amount of effective lateral pressure. After hard-deposit removal, a
root-surface debridement technique follows. Root-surface debridement is a
paradigm shift from traditional dental hygiene practice in that light
pressure using fine finishing curettes is advocated to gently debride root
surfaces and remove harmful endotoxins.16
The use of power scalers is another important step in
reducing hypersensitivity caused during dental hygiene therapy. Ultrasonic
and sonic scalers enable dental hygienists to debride hard deposits with
minimal lateral pressure applied to the tooth surface. Additionally, the
lavage action of power scalers assists with removal of endotoxins.
Removal of extrinsic stains is another dental hygiene
treatment that can promote or aggravate tooth hypersensitivity. Tenacious
deposits traditionally have required repeated application of lateral
pressure using periodontal instruments. Advances in air power-polishing
technology have drastically reduced the need for this method of
For patients who do not require extensive power
scaling, prophy pastes are often used to remove
biofilm and light stains from the teeth. When
using abrasive polishing agents, such as coarse-grit prophy paste, damage
in the form of surface scratching and loss of enamel and cementum may
result. Fine-grit prophy paste is recommended to reduce this potential
Recent advances in prophy paste include formulas that
deliver amorphous calcium phosphate (ACP), an agent shown to desensitize
dentin by depositing ACP into the tubules.15
Another innovation is a prophy angle that
embeds the paste within the prophy cup and claims to reduce enamel
abrasiveness by 50% when compared with using a prophy cup and medium-grit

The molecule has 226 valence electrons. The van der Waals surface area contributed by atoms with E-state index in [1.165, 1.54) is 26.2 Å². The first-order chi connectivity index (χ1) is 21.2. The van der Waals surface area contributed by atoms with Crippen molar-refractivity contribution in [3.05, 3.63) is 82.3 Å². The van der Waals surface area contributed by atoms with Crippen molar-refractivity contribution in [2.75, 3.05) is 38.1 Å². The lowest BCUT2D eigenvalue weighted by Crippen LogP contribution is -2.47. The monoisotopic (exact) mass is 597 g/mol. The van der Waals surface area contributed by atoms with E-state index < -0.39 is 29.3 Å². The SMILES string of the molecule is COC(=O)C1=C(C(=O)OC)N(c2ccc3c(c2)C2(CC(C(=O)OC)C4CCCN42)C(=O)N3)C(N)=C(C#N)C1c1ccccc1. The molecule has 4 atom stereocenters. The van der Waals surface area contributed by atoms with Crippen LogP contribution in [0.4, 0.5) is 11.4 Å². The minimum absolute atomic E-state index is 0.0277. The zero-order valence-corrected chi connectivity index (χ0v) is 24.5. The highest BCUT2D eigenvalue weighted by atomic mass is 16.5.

paste separately. As a general rule, when selecting a prophy paste, the
least abrasive will be the paste of choice, and it should be deployed with
the least amount of pressure commensurate with removing the stain and
leaving a smooth and minimally scratched surface.7,16
Innovations in nonsurgical periodontal instrumentation
for the removal of hard deposits, biofilm, and
extrinsic stains are continuously providing
dental hygienists with greater armamentarium
for preventing and managing dentin
The dentist is responsible for the diagnosis and
initial therapy in the treatment of sensitive
teeth. Concurrently, the dental hygienist must
become actively involved in the suppression of symptoms and prevention of
severity as the patient returns for recare
appointments. Based on the patient’s oral health status and oral hygiene habits, appropriate intervals for recare
should be established. Current treatment
modalities in nonsurgical periodontal
instrumentation, in-office and OTC desensitizing medicaments, and oral
hygiene products have provided dental hygienists
with effective means of managing patients with dentin
hypersensitivity. New knowledge and products are rapidly developing. It is critical for dental hygienists to engage in
lifelong learning through continuing education
and review of the published literature regarding advancements in evidence
related to dental hypersensitivity. Contributions by dental hygienists to
the body of knowledge through participation in research, publication, and
presentation are equally vital to the dental profession and to the patients